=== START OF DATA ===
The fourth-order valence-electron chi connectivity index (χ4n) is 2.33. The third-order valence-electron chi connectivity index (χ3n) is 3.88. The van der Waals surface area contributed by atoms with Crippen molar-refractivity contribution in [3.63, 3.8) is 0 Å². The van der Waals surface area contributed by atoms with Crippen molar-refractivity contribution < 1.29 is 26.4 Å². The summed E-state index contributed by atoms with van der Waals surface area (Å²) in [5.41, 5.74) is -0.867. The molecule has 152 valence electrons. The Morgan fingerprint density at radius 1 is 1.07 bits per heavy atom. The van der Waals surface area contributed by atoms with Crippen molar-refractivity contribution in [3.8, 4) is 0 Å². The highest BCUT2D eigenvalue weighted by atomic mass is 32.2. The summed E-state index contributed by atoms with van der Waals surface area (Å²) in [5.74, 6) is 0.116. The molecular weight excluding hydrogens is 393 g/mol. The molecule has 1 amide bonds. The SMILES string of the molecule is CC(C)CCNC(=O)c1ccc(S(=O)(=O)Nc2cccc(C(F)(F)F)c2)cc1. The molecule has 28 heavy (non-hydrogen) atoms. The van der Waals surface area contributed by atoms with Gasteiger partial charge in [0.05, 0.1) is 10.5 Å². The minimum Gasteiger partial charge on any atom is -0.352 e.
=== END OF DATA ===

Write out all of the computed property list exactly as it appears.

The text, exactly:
The fourth-order valence-electron chi connectivity index (χ4n) is 2.33. The third-order valence-electron chi connectivity index (χ3n) is 3.88. The van der Waals surface area contributed by atoms with Crippen molar-refractivity contribution in [3.63, 3.8) is 0 Å². The van der Waals surface area contributed by atoms with Crippen molar-refractivity contribution < 1.29 is 26.4 Å². The summed E-state index contributed by atoms with van der Waals surface area (Å²) in [5.41, 5.74) is -0.867. The molecule has 152 valence electrons. The Morgan fingerprint density at radius 1 is 1.07 bits per heavy atom. The van der Waals surface area contributed by atoms with Crippen molar-refractivity contribution in [3.8, 4) is 0 Å². The highest BCUT2D eigenvalue weighted by atomic mass is 32.2. The summed E-state index contributed by atoms with van der Waals surface area (Å²) in [5.74, 6) is 0.116. The molecular weight excluding hydrogens is 393 g/mol. The molecule has 1 amide bonds. The SMILES string of the molecule is CC(C)CCNC(=O)c1ccc(S(=O)(=O)Nc2cccc(C(F)(F)F)c2)cc1. The molecule has 28 heavy (non-hydrogen) atoms. The van der Waals surface area contributed by atoms with Gasteiger partial charge in [0.05, 0.1) is 10.5 Å². The minimum Gasteiger partial charge on any atom is -0.352 e.